So why is this story still alive? It's pretty simple. Shapps/Green/Fox's business was a spivvy, seedy little operation, but the real story is that last bit: using the law to cover up a lie. He isn't just some dodgy businessman, he holds public office and should answer to a higher standard. He's a powerful man who deliberately silenced justified criticism using the law.
The wider story is the debasement of public life. Politicians have always associated themselves with shady businessmen, but rarely so blatantly. I can't imagine Douglas-Home, Macmillan or Balfour promoting someone like Shapps, author of Stinking Rich. While the PM and Chancellor go round talking about The Rise of the Makers and fiscal prudence, their closest colleagues flog rip-off pamphlets promising that you can 'Make $20,000 in 20 Days Or Your Money Back'.
This morning the Tory spin machine is in full swing. There are two lines of attack. Alongside others, Health Secretary Jeremy Hunt (who has also made millions in a pretty dubious web-marketing line which didn't treat its employees very well after several other businesses failed: funny that he's happy to slag off welfare dependency while his own business depended on contracts with the state) claims that this proves Labour and the Guardian are 'anti-business',
while Nadine Dorries (who when called out about her lies claimed that her blog was actually 70% fiction and presumably be viewed as art) reckons that Shapps is identical to JK Rowling, who used a pen-name.
Except of course that JK Rowling is an author, didn't set lawyers on a Facebook poster and didn't lie to a radio station. Nor, of course, does she hold public office.
Nadine also reckons that:
Yes, all the best business withdraw their advertising and get banned by Google for being copyright thieves, plagiarists and cheats.
What we have here is the progressive loss of a moral compass, in the political class in general and in the Conservative Party in particular. Shapps is the latest in a long line of cheats and bullies at the heart of government. Andy Coulson's in prison. Rebekah Brooks miraculously escaped it. Hunt and Shapps are spins, while Shapps is demonstrably a liar, though his defence is that he 'screwed up dates' while 'over-firmly' denying allegations. Clarkson apparently punches people while drunkenly abusing them for being Irish, while Hamilton, Archer, Asil Nadir and Aitken rattle their bones in the background. There's a pattern of shady behaviour which the classic old Tory party wouldn't have condoned: these types would have been despatched to the library with a bottle of whisky and revolver. But now politics is about the sales pitch, they come to the fore, and as long as they ride out the news cycles, they're OK – principles are so old hat.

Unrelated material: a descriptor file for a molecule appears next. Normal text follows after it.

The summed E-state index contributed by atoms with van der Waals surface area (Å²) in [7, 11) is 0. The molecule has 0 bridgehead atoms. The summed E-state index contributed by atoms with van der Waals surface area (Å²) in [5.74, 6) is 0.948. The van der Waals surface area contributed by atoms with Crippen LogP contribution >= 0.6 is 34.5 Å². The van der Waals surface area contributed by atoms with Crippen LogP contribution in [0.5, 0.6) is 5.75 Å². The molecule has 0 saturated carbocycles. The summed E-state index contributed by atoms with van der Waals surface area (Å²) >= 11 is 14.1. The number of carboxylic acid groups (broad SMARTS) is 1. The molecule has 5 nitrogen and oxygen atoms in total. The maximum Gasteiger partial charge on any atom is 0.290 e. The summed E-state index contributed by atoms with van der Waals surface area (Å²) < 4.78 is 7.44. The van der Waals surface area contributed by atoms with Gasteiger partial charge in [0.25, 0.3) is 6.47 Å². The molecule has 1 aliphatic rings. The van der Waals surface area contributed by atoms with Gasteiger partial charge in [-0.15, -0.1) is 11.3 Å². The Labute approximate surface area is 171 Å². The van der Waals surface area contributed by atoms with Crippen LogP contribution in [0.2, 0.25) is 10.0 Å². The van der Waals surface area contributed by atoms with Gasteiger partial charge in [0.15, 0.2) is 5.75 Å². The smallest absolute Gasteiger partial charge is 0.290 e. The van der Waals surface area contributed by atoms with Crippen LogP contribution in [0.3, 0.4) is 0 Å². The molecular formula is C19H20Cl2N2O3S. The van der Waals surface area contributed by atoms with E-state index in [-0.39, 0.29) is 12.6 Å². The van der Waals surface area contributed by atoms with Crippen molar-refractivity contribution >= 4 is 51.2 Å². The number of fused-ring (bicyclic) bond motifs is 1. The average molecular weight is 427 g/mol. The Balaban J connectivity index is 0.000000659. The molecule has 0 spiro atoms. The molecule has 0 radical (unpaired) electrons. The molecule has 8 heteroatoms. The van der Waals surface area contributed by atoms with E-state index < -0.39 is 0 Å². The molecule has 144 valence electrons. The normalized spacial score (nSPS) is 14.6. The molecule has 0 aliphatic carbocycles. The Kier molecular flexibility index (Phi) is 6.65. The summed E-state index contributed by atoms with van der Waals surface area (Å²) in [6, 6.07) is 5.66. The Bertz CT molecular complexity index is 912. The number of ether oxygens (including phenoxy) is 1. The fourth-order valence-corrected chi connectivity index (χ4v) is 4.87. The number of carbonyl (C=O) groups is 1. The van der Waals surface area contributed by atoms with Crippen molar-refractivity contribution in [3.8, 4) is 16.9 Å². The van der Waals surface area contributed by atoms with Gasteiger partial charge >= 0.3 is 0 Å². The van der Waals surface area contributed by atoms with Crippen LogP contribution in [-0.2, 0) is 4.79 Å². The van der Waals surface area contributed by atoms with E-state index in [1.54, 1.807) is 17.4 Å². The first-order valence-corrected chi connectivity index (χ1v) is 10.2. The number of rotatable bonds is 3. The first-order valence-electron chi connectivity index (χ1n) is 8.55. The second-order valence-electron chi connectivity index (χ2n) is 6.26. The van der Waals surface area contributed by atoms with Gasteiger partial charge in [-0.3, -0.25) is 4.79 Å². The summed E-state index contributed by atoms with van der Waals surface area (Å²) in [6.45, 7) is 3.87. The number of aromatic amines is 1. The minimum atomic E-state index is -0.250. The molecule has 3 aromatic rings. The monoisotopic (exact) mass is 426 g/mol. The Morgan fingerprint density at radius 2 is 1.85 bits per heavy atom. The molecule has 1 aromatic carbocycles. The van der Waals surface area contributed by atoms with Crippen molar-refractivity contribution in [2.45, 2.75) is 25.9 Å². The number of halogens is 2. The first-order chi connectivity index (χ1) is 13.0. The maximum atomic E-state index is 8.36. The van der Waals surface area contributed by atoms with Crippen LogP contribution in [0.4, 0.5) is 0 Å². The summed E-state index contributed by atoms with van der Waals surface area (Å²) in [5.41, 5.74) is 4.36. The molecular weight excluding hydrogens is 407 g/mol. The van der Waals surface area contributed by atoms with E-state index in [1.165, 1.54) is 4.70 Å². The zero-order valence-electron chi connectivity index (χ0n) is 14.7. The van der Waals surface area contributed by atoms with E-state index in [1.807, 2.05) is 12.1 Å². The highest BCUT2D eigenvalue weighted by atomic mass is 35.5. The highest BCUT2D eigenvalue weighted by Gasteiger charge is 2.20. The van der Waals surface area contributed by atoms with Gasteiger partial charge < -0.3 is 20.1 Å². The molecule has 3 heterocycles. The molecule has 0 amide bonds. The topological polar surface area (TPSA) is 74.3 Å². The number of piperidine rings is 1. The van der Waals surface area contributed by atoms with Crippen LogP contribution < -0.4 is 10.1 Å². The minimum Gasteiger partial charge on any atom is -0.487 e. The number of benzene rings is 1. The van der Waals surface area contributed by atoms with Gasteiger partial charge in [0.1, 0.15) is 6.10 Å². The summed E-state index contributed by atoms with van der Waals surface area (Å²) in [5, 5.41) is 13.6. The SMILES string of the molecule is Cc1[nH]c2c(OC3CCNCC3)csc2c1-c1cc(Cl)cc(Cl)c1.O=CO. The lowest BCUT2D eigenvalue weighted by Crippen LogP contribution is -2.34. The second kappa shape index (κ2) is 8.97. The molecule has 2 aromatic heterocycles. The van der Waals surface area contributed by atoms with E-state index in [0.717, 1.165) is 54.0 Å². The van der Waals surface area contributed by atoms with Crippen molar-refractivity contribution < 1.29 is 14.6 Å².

What does this mean for the world of social media? Having played some small part in this saga, I think it demonstrates the symbiotic nature of social media and journalism. I heard the original story via the newspapers. I followed it by doing some digging of my own, which was picked up by TV and newspapers. Then the story went dead until a radio station asked Shapps the question and The Guardian unearthed the video that proves he was double-jobbing. I think we need each other. Bloggers don't have editors demanding instant results. We have the freedom to get obsessed with small details that may turn out to be important, and we have the ability to harp on about things to semi-interested audiences. Professional journalists though have time, training and resources, plus the credibility that comes with a cover price and masthead.
Will Shapps go? I doubt it. There's an election coming and resignations tend to overshadow photo-ops. People tell us that we should be more engaged in politics. Then they select and promote specimens like this and wonder why we aren't.